• Join online groups like Fearless First Grade Teachers: Education to the Core

TAP INTO YOUR HAPPY SPACE TO RELIEVE STRESS

Return to Your Routine

I am also having an extremely difficult time separating myself from work recently. It was when I found myself answering emails at 9 PM and thought, “What in the world am I doing?!” Make sure to get back in the mindset of a routine and how you typically acted prior to Covid.  It is okay to turn off that work mindset, it will still be there tomorrow.  

Take Time for Yourself

Similar to self-care, you want to make sure you take time for yourself. Teaching is a stressful occupation, to begin with.  With recent changes more and more are falling onto our plates with even fewer resources than before.  Make sure you are scheduling that massage, talking to your friends on the phone, spending time with family.  

Be Silly & Dance

I know this one may sound silly, but trust me and try it!  Close the door, so nobody can see you and blast your favorite tunes.  Get silly and DANCE!  Dance like nobody’s watching you and have fun!  I am sharing some guilty dancing pleasures of mine below…Don’t judge!  However, I am not sharing a video of me dancing.

Shift Mindset

This will take time and is still a work in progress for me.  Try to change your mindset to a perspective of what you can control.  We have a lot of pet peeves in this world, but how many of them can you truly control?  If you cannot control it… don’t let it get to you!  

Classroom Strategies to Create Time and Less Stress for You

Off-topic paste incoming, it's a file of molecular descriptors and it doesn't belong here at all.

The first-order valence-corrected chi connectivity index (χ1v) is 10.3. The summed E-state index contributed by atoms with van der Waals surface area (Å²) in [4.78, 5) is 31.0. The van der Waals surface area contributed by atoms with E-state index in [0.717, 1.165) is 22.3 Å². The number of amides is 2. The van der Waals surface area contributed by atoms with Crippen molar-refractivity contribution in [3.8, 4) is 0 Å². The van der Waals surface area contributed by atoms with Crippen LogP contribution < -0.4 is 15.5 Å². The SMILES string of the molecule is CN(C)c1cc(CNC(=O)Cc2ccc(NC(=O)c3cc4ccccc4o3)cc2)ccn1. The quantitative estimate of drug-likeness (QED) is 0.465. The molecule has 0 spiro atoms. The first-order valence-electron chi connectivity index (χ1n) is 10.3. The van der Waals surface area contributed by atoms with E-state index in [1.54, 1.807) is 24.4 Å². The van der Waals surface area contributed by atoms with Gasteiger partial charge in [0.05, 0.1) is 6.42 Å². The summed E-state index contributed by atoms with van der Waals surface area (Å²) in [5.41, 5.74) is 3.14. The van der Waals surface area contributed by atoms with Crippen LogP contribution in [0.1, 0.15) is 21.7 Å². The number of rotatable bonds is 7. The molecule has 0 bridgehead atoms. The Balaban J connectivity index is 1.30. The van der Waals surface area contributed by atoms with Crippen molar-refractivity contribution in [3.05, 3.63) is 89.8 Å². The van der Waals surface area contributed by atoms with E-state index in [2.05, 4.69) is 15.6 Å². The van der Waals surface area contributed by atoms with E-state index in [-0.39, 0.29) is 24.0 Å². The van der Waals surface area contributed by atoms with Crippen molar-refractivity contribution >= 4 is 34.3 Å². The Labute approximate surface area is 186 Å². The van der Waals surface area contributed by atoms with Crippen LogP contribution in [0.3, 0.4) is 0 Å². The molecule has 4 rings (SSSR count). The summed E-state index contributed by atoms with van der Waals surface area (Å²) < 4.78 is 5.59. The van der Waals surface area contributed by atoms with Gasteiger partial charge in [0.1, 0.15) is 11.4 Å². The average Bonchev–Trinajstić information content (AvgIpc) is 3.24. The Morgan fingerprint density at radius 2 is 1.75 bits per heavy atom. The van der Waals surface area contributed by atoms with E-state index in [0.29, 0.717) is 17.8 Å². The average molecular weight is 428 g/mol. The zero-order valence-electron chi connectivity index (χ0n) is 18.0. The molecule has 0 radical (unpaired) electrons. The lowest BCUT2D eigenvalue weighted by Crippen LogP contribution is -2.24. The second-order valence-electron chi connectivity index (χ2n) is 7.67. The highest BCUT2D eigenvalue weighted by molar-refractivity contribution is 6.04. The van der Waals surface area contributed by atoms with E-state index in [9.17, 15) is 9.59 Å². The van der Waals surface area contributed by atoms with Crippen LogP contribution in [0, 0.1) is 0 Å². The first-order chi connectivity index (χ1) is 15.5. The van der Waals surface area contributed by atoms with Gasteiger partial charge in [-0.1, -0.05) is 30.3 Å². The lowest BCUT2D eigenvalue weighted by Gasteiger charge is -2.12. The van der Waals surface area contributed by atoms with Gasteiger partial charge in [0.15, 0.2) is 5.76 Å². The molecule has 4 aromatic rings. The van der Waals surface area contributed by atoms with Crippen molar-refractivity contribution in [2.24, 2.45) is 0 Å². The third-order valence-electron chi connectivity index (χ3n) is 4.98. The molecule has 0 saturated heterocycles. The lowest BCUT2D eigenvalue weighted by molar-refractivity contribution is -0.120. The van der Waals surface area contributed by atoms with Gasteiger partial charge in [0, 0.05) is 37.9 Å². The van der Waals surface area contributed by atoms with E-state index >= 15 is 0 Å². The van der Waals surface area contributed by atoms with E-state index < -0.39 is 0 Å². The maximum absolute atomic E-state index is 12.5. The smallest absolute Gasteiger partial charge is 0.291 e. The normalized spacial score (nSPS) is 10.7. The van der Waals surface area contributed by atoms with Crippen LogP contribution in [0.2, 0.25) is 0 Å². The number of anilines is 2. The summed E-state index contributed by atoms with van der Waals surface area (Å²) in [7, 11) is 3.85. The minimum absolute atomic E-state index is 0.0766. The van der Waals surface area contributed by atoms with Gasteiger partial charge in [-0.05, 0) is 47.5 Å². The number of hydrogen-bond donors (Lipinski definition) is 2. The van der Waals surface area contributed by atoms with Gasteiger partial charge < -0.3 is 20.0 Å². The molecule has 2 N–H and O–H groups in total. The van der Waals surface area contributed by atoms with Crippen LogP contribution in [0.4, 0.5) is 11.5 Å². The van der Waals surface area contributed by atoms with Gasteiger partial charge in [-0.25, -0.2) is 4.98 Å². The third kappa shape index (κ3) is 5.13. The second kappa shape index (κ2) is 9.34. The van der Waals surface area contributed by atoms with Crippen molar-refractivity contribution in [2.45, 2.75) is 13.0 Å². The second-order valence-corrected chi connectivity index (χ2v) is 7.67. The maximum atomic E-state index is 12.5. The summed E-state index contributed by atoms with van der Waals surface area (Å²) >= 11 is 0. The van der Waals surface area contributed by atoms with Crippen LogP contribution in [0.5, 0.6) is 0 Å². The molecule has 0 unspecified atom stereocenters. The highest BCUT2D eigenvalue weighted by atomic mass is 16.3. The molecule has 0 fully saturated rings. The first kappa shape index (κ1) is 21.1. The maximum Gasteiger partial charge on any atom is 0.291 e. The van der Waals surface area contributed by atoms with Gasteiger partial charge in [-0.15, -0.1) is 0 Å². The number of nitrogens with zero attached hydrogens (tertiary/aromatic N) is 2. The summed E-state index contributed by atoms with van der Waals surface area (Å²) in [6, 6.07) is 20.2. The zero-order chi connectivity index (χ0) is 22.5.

I am also seeing multiple posts from teachers on social media regarding the increase of job responsibilities, but less time to do them.  I hear teachers frustrated because we can’t sit down to enjoy our lunch without having to get up to open milk, clean up spills, or even just have time to go to the bathroom.   Here are some tips and tricks to implement to guarantee you can sit and digest your food as well as create instructional opportunities!  

Student Expectations

Take the time to teach those expectations!  We do the same in regards to academics.  We teach and we practice.  You can do the same for behavioral expectations as well as social-emotional lessons.  Get your students in a routine where you don’t have to keep reminding them what comes next.  Include a picture routine if you deem it necessary!  Start off small and maybe focus just on the lunch routine.  You can break it down of how to collect their lunch, how to clean up and what to do immediately after they are finished eating (whether it be a brain break, activity, read a book, 1:1 Center activity).

These individual centers can be digitally or hands-on. They include both literacy and math activities with and without manipulatives.

I also utilize the “I Do, We Do, You Do” approach within my teaching.  Another option is sometimes we need to take a step back and teach the basics.  We want our students to become as independent as possible when it comes to self-help skills.  Things like opening up a milk carton can seem quick and easy for us as adults (sometimes they can still get you!).  Include lessons on how to open up a milk carton, step by step, with lots of practice! 

Student Helpers Tips